Excerpt from Digital Desk feature interview:
The Copyright Conundrum
The music industry isn't the only artistic entity reassessing copyright infringement issues when it comes to the web. Graphic and flash artists are at risk for having their work reproduced without compensation as well. And if artists trying to make a go of it on-line wish to avoid the traditional "starving" moniker, they need to know how to protect their work.
That's where Torontonian web developer Franke James comes in. She's created a guide called 'Nudeguru's Guide; The Art of Money, Honey', that's, "all about tips and advice from artists and industry experts on how to protect your work and how to make money on the web from creative content."
Know your rights
James says the most important things they didn't teach in art school about protecting artistic work have to do with copyright (Read Franke's full 10 Copyright Tips for Flash Artists here):
"When you sell a piece of work, say a flash cartoon, you actually have a bundle of five rights: The right to reproduce, display, distribute, perform and the right to create derivative works. And those rights can be sliced and diced a lot of different ways."
James' guide also contains a wealth of information on everything from licensing and revenue generators to a layman's guide to the contract lingo most likely to be used to completely confuse.
What do you think?
Are you an on-line artiste? Do you have any tips of the trade to pass on to your fellow flash-ers? Have you had any incidents of unscrupulous art-snatchings? tell us about it...
The FLY at Nudeguru.com - "10 Copyright Tips for Flash Artists"
Copyright is a complex subject -- just look at the controversy around MP3! But understanding copyright can help you to negotiate higher fees for your work, and allow you to earn an ongoing revenue stream from your creative properties for years to come. It's worth investing time to learn about copyright because it can affect your earnings dramatically -- for the better.
Together with Intellectual Property lawyer Andrea Rush, of Heenan Blaikie, Nudeguru has created "10 Copyright Tips for Flash Artists".
Andrea has a wealth of international expertise ranging from the Canadian Bar Association Executive Committee, Information Technology Section, to the editorial boards of Managing Intellectual Property (based in England) and the Journal of the Copyright Society of the U.S.A. (see bio at end) For further research check out our "shortlist" of resources for Copyright, both US and Canadian at the end.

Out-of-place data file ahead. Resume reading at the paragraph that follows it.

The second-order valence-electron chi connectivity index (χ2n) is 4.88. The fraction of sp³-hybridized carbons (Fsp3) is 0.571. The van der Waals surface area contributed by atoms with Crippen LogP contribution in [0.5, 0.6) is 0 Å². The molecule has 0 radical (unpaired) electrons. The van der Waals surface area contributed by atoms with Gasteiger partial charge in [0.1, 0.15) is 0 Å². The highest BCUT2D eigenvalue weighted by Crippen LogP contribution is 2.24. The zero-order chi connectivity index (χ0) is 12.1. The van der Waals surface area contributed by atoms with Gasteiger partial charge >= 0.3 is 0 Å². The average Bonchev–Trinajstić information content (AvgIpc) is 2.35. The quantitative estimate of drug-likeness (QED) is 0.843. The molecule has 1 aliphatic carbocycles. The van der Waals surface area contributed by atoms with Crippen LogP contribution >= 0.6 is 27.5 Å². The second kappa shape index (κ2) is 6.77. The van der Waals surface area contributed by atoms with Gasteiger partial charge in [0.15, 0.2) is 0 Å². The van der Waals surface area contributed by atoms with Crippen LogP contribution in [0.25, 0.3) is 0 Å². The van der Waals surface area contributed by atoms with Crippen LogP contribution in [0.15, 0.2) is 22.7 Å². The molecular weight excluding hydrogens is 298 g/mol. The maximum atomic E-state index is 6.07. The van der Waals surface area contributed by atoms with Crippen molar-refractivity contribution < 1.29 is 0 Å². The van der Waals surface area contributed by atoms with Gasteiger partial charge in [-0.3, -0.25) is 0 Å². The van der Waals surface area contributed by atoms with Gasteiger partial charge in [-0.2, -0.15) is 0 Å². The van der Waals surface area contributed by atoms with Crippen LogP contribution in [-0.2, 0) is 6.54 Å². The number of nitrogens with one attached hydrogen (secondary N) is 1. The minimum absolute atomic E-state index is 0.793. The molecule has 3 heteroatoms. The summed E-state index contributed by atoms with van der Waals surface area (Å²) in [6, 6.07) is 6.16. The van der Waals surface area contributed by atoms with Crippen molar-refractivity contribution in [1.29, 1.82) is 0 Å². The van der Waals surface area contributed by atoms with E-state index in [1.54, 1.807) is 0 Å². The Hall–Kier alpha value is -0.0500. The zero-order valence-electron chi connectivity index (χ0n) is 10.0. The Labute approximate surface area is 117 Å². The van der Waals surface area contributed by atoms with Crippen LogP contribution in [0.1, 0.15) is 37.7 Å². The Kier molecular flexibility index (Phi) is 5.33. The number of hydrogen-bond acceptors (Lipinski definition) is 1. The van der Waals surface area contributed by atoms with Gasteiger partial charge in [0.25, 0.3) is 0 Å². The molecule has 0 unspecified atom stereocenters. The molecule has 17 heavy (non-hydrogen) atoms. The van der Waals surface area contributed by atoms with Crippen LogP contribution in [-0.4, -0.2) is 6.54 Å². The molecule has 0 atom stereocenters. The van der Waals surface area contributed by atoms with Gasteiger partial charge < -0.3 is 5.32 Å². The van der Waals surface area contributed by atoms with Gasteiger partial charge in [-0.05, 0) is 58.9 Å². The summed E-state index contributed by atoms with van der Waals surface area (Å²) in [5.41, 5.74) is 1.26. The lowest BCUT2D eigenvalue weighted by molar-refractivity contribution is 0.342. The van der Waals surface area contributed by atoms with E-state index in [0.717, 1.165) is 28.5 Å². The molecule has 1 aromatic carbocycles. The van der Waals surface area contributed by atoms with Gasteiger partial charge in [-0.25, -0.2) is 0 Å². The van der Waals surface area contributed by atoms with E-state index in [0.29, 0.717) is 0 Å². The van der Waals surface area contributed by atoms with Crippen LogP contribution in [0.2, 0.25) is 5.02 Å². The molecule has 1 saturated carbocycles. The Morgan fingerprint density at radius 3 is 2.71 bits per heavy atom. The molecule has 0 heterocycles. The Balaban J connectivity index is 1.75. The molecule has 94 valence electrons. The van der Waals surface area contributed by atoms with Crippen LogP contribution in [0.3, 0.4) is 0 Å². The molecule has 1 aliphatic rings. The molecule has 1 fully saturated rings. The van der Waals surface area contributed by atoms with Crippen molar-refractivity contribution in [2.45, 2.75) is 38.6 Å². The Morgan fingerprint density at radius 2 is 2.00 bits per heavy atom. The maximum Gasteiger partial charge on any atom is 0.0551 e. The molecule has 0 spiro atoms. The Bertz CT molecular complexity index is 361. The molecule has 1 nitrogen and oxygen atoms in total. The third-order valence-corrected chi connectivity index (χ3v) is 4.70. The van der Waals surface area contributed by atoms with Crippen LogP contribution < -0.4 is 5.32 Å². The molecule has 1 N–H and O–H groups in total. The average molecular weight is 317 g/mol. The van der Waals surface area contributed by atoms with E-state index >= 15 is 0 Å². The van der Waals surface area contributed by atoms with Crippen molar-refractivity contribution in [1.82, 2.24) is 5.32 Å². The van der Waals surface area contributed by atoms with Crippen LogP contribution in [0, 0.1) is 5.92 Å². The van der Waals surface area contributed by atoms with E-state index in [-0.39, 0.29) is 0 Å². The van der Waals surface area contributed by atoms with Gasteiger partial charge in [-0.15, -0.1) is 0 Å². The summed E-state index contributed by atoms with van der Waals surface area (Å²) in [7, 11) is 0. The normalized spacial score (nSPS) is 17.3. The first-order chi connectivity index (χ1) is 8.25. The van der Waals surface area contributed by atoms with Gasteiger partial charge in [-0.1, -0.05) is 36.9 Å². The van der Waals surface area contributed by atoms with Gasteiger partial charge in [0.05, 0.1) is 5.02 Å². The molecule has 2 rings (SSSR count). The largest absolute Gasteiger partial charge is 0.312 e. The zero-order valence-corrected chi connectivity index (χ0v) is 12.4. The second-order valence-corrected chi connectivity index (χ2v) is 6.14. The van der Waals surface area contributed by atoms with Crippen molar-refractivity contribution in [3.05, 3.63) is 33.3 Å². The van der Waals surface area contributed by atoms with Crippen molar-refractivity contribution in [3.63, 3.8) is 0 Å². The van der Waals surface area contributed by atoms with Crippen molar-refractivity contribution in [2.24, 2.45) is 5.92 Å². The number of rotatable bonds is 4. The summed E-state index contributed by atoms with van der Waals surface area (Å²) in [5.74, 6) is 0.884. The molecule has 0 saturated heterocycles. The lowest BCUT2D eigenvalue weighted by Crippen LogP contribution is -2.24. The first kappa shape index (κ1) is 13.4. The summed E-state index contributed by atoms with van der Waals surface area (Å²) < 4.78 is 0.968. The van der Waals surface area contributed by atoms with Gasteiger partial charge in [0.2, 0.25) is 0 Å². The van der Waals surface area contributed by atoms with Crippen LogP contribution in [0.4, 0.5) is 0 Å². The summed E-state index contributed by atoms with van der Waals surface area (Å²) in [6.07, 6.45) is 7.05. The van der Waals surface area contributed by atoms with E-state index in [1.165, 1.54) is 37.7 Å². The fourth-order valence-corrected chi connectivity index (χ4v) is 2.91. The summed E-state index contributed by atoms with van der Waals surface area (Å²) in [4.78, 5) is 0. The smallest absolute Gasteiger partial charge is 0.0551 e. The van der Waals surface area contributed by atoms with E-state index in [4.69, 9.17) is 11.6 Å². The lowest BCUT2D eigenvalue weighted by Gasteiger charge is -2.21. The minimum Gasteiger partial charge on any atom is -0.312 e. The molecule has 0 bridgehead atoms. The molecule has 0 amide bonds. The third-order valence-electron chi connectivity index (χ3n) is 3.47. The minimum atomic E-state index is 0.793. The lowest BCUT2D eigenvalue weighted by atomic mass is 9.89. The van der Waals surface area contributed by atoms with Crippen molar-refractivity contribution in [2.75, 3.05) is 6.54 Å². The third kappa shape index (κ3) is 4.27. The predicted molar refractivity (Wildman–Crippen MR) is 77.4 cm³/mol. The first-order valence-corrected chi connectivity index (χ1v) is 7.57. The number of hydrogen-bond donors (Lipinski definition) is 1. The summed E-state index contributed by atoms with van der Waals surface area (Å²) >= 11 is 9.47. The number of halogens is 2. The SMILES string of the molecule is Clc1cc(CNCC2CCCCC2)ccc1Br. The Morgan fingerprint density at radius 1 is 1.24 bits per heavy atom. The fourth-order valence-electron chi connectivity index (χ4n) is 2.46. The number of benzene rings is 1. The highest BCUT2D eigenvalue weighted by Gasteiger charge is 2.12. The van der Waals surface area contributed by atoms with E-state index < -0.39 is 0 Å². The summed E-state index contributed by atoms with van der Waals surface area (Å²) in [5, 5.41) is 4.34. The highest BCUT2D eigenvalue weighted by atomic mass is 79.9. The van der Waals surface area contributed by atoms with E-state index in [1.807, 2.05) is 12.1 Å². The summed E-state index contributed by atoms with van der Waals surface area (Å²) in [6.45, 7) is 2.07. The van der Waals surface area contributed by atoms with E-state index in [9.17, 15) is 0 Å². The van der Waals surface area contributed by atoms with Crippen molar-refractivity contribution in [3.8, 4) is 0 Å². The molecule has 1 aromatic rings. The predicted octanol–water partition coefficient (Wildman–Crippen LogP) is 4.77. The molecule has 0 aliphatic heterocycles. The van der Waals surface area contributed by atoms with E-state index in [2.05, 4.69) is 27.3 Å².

Tip #1 The Good News on Copyright:
Your Flash and digital artworks are automatically protected by copyright law in Canada and the US. Both countries belong to the Berne Convention which are international laws governing copyright. For added protection, you can register copyright in your artworks, but it is not essential in either country.
However, you should always mark your work with the copyright symbol, your name and the year of creation (although this too is not mandatory). Some countries insist on the copyright symbol being displayed. Even though marking is not always required, it does remind people that the work is protected by copyright.
Tip #2 The Renaissance Artist vs. Team Effort:
If you are the illustrator, animator, programmer, photographer, musician, singer, art director and writer of a Flash cartoon you may own all or part of the copyright to that 'creation', depending upon whether the work originates entirely with you or is 'inspired' by others. However if your work is a product of a team effort (as most flash cartoons are), then you have overlapping rights which must be respected, and protected. For example the illustrator owns copyright in the cartoon's illustration, and the writer owns copyright to the words. They may be separate works or 'joint works' in which each of the contributors owns a portion of the whole. Moving forward on a project can get complicated, as you need to have permission in writing from each rights holder. A contract which outlines what you are allowed, and not allowed to do, can simplify the process, and ensure that you don't miss opportunities or infringe on another creator's copyright.
#3 The Artist holds a Bundle of 5 Rights:
Look at your hand and imagine each finger as representing one of the rights you automatically hold when you create any work of art (literary, musical, theatrical, artistic etc.)